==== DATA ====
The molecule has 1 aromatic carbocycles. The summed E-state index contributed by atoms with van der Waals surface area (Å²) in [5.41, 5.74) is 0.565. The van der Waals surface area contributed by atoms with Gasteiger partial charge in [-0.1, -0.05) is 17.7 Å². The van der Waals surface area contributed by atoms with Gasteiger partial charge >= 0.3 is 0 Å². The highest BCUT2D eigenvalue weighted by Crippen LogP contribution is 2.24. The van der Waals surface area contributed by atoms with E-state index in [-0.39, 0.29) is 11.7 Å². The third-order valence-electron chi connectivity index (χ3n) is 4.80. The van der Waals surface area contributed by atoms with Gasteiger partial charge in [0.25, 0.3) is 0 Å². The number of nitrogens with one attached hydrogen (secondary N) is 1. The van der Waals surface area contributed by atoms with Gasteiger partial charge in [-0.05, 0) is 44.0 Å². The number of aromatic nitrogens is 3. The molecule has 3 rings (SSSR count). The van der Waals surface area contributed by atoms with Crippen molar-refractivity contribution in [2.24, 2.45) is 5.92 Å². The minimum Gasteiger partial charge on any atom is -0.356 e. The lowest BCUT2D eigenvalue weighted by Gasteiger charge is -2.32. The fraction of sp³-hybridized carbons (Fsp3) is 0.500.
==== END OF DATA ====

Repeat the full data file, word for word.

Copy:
The molecule has 1 aromatic carbocycles. The summed E-state index contributed by atoms with van der Waals surface area (Å²) in [5.41, 5.74) is 0.565. The van der Waals surface area contributed by atoms with Gasteiger partial charge in [-0.1, -0.05) is 17.7 Å². The van der Waals surface area contributed by atoms with Gasteiger partial charge >= 0.3 is 0 Å². The highest BCUT2D eigenvalue weighted by Crippen LogP contribution is 2.24. The van der Waals surface area contributed by atoms with E-state index in [-0.39, 0.29) is 11.7 Å². The third-order valence-electron chi connectivity index (χ3n) is 4.80. The van der Waals surface area contributed by atoms with Gasteiger partial charge in [0.25, 0.3) is 0 Å². The number of nitrogens with one attached hydrogen (secondary N) is 1. The van der Waals surface area contributed by atoms with Gasteiger partial charge in [-0.05, 0) is 44.0 Å². The number of aromatic nitrogens is 3. The molecule has 3 rings (SSSR count). The van der Waals surface area contributed by atoms with Crippen molar-refractivity contribution in [2.24, 2.45) is 5.92 Å². The minimum Gasteiger partial charge on any atom is -0.356 e. The lowest BCUT2D eigenvalue weighted by Gasteiger charge is -2.32. The fraction of sp³-hybridized carbons (Fsp3) is 0.500.